Olive Magazine

Green tea: why it makes us feel good and how to make a proper cup

Published: January 8, 2015 at 10:30 am

Why green tea is so good for you, and tips for making the perfect cup of green tea from ‘tea scientist’ and Whittard tea buyer, Bethan Thomas.



The origins of drinking green tea can be traced back to 2nd century China, when it was boiled, compressed and baked into a cake.

It was only in the 14th century that the production of loose-leaf green teas increased in popularity. It was green tea in this form, as we know it today, that reached our shores 200 years later. Now, more than one in 10 people enjoy green tea on a weekly basis in the UK, and 2012 saw an 83% annual increase in the green tea market.


The craze for green tea has taken the UK by storm over the last five years – high in antioxidants and said to aid digestion, it’s the brew of choice in health circles.

What’s more, green tea is particularly high in the antioxidant ECGC that is reputed to slow the aging process and even protect against cancer. Generally, it also has lower amounts of caffeine in it than black tea due to its production methods and the choice of tea leaves.

The health-conscious might also enjoy white tea, believed by many to have even more powerful anti-ageing properties than green tea. Also, oolong and puerh tea have been linked to weight loss, and fruity or herbal infusions are caffeine free and boast many benefits… Whittard’s Apple and Elderflower blend, for example, is said to aid fighting off colds and flu, and Acai and Goji infusions is high in antioxidants (acai) and amino acids (goji).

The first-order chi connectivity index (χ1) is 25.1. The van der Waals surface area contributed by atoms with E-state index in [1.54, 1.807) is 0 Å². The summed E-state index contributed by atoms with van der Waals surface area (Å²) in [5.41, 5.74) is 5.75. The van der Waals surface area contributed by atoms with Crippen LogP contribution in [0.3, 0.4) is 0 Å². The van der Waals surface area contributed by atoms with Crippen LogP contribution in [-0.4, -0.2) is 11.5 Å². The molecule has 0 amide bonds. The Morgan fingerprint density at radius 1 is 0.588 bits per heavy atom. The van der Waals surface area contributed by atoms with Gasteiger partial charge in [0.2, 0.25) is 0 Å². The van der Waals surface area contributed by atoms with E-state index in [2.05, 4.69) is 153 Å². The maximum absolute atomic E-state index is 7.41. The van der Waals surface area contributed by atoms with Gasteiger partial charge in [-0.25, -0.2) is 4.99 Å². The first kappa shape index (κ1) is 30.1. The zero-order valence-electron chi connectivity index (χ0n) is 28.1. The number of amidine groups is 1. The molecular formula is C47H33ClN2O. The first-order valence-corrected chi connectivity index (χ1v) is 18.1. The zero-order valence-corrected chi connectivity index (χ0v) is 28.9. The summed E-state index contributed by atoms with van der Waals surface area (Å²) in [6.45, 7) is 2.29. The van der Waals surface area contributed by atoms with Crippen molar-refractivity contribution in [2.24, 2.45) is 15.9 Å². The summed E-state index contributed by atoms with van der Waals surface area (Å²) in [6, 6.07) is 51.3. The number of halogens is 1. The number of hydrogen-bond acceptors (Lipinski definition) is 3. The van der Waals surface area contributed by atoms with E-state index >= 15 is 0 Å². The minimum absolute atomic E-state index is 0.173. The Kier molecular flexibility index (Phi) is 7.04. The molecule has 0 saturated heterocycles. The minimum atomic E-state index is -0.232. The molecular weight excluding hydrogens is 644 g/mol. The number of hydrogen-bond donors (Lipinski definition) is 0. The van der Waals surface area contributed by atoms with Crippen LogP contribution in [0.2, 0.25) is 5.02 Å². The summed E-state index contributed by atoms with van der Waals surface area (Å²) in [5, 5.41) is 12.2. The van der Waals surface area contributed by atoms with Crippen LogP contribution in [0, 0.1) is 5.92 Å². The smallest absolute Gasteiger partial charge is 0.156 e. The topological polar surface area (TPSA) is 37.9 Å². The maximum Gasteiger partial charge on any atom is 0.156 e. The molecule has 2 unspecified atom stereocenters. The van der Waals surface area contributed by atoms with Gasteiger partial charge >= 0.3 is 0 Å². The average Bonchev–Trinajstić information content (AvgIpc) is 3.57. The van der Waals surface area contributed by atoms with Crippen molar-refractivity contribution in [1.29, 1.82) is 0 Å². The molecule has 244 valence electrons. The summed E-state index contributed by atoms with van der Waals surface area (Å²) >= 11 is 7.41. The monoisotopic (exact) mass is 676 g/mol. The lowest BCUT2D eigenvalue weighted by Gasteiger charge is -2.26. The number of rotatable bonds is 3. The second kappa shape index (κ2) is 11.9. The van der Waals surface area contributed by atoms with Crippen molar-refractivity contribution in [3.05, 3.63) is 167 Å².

Bethan Thomas, Tea Buyer at Whittard, has spent the last 10 years putting her passion for tea into practice. Having studied a masters degree in Tea Science at Fujian Forestry and Agricultural University in China where she was the first non-Chinese student, she is now responsible for sourcing and creating new blends from plantations around the world.

“There is so much more to green tea than meets the eye,” she says. “Too often it’s considered a one-trick pony – there are actually hundreds of different types of green tea in China alone and many couldn’t be further from the dust found in low-cost tea bags.

“The tea’s garden origin, coupled with its production methods, determine the colour, aroma and taste of your end cup . Each tea is defined by the type of bush it is picked from, its geographical heritage and the careful production it undergoes once picked. The most famous Chinese green teas are hand pressed against a hot wok like Dragon Well Green Tea, whilst in Japan the best teas are hand rolled and steamed – Gyokuro or ‘Jade Dew’ green tea is the most highly desired type of this tea”


In order to get the most out of your cup, it needs to be brewed correctly: "Green tea is delicate,” says Bethan. “When created it is carefully handled and doesn’t undergo the heavy oxidation that black tea does… the leaves are therefore fragile, so you shouldn't use boiling water to infuse it.”

1. Let the kettle cool for a few minutes after boiling, before pouring water on the leaves. This will allow the sweet and creamy flavours of proteins and polyphenols in the leaves to come out, and stop caffeine and tannins, which cause a bitter taste.

3. Don’t over-steep the tea leaves – green tea only needs 2-3 minutes maximum to brew.


Feature kindly supplied by Whittard and Bethan Thomas

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